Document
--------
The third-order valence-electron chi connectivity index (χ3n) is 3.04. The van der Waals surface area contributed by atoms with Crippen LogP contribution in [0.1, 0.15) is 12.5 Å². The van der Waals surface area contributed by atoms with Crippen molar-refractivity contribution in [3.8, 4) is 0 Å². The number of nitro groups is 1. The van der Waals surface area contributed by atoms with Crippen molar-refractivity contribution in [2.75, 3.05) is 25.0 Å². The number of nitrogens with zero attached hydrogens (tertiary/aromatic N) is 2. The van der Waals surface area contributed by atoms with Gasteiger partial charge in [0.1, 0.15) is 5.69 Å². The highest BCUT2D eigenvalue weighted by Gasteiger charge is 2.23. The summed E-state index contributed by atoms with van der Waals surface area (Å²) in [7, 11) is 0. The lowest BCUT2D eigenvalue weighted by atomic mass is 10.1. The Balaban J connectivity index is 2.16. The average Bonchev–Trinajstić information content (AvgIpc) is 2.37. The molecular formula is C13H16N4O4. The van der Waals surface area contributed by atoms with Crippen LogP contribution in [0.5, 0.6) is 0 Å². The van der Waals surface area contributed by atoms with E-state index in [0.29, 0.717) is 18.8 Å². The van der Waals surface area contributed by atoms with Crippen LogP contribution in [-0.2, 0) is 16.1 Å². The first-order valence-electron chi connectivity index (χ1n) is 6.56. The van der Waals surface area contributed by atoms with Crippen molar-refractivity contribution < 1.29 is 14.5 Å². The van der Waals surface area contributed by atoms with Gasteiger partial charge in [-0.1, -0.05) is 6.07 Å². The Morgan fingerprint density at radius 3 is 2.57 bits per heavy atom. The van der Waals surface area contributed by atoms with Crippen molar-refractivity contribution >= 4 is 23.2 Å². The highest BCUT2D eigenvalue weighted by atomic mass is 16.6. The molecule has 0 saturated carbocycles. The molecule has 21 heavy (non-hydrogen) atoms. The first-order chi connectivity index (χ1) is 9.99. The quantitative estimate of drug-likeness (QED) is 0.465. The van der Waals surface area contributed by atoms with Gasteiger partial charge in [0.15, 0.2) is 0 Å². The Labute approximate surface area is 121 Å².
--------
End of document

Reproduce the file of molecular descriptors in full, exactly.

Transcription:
The third-order valence-electron chi connectivity index (χ3n) is 3.04. The van der Waals surface area contributed by atoms with Crippen LogP contribution in [0.1, 0.15) is 12.5 Å². The van der Waals surface area contributed by atoms with Crippen molar-refractivity contribution in [3.8, 4) is 0 Å². The number of nitro groups is 1. The van der Waals surface area contributed by atoms with Crippen molar-refractivity contribution in [2.75, 3.05) is 25.0 Å². The number of nitrogens with zero attached hydrogens (tertiary/aromatic N) is 2. The van der Waals surface area contributed by atoms with Gasteiger partial charge in [0.1, 0.15) is 5.69 Å². The highest BCUT2D eigenvalue weighted by Gasteiger charge is 2.23. The summed E-state index contributed by atoms with van der Waals surface area (Å²) in [7, 11) is 0. The lowest BCUT2D eigenvalue weighted by atomic mass is 10.1. The Balaban J connectivity index is 2.16. The average Bonchev–Trinajstić information content (AvgIpc) is 2.37. The molecular formula is C13H16N4O4. The van der Waals surface area contributed by atoms with Crippen LogP contribution in [0.5, 0.6) is 0 Å². The van der Waals surface area contributed by atoms with E-state index in [0.29, 0.717) is 18.8 Å². The van der Waals surface area contributed by atoms with Crippen LogP contribution in [-0.2, 0) is 16.1 Å². The first-order valence-electron chi connectivity index (χ1n) is 6.56. The van der Waals surface area contributed by atoms with Crippen molar-refractivity contribution < 1.29 is 14.5 Å². The van der Waals surface area contributed by atoms with Gasteiger partial charge in [-0.1, -0.05) is 6.07 Å². The Morgan fingerprint density at radius 3 is 2.57 bits per heavy atom. The van der Waals surface area contributed by atoms with Crippen molar-refractivity contribution >= 4 is 23.2 Å². The highest BCUT2D eigenvalue weighted by atomic mass is 16.6. The molecule has 0 saturated carbocycles. The molecule has 21 heavy (non-hydrogen) atoms. The first-order chi connectivity index (χ1) is 9.99. The quantitative estimate of drug-likeness (QED) is 0.465. The van der Waals surface area contributed by atoms with Gasteiger partial charge in [0.15, 0.2) is 0 Å². The Labute approximate surface area is 121 Å².